One of the key takeaways from the book, the conference, and the experience of praying the Bible the past few weeks is stated succinctly in the book when it says “if you have the Bible and the Holy Spirit, you have all the equipment necessary to profit satisfyingly from the Word of God and to experience a meaningful prayer life” (pp. 72-73).

The book contains other informative teachings about people who have prayed the Bible with tremendous spiritual results and even explains how Jesus must have prayed the Bible. It gives suggestions for praying the Bible with a group as well as alone.

In my personal practice of this discipline since the first of the year, I have learned and experienced several things:

  • I find myself praying about so many more topics, situations and concerns than ever would have made it to a prayer list I would otherwise go by in praying.
  • Some passages require a lot of time in prayer, meaning I may only pray through a partial chapter in a full hour, while other times a narrative story may not provoke many prayers at all and I’ll keep reading perhaps through multiple chapters in an hour.
  • The void I felt in 2015 regarding my prayer life has vanished. This is a wonderfully satisfying time of communion and conversation with God daily.
  • I still want to pray about the same old things and it’s OK to do so because they are the concerns of my heart and my loving God cares about them.
  • Remembering my usual prayer concerns through a fresh method that is never the same from one day to the next is exciting and different and satisfies me far more than my previous habit of “saying the same old things about the same old things.”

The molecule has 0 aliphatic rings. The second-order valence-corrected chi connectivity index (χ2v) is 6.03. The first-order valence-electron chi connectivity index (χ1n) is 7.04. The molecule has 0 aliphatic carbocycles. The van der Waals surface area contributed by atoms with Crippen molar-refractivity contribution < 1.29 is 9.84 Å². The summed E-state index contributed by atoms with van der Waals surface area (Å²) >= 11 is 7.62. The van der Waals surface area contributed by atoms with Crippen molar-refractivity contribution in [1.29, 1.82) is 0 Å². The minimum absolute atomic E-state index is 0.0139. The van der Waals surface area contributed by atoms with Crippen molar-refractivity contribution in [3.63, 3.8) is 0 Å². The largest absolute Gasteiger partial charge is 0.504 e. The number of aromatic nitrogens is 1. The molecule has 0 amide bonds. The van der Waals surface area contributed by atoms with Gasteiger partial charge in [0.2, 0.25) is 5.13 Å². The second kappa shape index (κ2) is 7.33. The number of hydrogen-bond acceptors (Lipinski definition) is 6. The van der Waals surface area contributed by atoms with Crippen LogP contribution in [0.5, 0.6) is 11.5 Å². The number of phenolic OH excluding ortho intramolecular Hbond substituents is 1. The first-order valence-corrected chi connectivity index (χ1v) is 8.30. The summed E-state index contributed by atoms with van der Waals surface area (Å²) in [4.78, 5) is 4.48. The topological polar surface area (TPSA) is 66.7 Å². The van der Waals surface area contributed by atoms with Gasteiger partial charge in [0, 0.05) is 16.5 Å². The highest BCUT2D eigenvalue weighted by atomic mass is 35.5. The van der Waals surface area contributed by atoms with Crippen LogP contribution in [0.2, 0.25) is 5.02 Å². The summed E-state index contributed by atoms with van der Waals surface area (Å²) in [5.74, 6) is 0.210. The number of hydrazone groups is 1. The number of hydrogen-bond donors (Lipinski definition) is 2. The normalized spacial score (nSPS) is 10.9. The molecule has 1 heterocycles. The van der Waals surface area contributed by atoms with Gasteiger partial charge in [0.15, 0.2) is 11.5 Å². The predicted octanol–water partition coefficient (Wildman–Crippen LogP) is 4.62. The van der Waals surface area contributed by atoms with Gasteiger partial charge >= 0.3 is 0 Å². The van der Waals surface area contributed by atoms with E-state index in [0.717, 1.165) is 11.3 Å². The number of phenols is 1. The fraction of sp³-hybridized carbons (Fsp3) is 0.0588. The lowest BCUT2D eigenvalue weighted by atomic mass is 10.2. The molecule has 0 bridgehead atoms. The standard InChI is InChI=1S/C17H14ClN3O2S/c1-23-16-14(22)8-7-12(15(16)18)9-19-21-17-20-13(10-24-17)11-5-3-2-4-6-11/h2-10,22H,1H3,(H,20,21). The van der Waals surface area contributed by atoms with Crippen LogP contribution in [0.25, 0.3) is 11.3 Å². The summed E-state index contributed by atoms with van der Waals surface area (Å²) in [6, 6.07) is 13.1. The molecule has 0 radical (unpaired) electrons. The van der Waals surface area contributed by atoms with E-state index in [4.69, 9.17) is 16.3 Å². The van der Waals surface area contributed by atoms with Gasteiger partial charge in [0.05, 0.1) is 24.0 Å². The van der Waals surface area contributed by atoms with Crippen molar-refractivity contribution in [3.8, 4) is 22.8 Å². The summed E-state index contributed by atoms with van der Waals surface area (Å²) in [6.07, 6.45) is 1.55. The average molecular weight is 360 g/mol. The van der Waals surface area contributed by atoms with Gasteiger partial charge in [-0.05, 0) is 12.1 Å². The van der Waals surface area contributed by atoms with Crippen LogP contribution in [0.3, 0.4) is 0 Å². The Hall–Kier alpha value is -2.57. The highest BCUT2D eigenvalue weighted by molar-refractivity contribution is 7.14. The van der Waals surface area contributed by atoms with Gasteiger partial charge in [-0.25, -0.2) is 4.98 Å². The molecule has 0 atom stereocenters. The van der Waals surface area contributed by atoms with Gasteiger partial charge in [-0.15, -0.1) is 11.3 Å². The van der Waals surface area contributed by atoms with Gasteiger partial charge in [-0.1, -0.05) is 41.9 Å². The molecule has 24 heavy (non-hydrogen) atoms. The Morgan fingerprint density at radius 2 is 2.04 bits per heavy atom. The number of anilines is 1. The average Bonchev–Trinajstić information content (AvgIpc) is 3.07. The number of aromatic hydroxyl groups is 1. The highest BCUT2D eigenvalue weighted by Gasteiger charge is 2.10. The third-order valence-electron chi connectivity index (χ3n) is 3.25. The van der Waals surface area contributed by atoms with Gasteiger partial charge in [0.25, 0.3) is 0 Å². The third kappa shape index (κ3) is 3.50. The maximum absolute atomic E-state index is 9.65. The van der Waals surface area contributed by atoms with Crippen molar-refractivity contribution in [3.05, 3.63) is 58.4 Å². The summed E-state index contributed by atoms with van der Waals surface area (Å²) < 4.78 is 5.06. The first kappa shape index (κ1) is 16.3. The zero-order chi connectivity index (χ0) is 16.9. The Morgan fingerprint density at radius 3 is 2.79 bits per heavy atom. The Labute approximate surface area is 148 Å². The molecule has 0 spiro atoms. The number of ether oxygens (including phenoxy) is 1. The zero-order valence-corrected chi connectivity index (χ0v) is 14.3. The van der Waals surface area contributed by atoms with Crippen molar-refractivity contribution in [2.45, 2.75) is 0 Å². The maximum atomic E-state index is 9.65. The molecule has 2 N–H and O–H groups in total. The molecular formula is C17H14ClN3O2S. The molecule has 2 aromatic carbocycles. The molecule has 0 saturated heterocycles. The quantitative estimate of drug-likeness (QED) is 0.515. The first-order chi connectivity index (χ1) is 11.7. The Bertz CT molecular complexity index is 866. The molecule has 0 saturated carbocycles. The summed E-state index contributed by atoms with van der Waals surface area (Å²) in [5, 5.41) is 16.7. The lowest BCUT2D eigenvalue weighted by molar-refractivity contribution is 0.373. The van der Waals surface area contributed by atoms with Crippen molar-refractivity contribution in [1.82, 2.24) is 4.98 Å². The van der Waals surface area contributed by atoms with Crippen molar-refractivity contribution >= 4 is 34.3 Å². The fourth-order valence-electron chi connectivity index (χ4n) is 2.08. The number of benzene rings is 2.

I guess I’ve read through the Bible 30+ times in my life, but I’ve never prayed through it until now. This may be the most meaningful pass through God’s Word of my life to date. I am eager to continue the practice and to cherish those times daily of communication back and forth with God. He is talking to me through His Word and I am turning those words back to Him in prayers of the heart. What could be more meaningful?

If you have never read Whitney’s short, little book Praying the Bible, I plead with you to do so. You can finish it in an evening. Then practice what it says. You may just discover that your prayer life has elevated to a deeper, more meaningful level that you ever imagined.

While you’re at it, check out Whitney’s website and follow him on Twitter. If you have the chance, attend his conference or take his seminary class on the subject. This is the kind of teaching where afterward you’ll wonder “How is it that I’ve been a Christian ___ years and this is the first time I’m hearing of this?”

May God bless you in your path of following and daily communicating with Him in prayer.

Comments
  1. Anonymous says:

    thank you, i am going to get this book and put it into practice!

  2. […] Book Review: “Praying the Bible” by Donald S. Whitney […]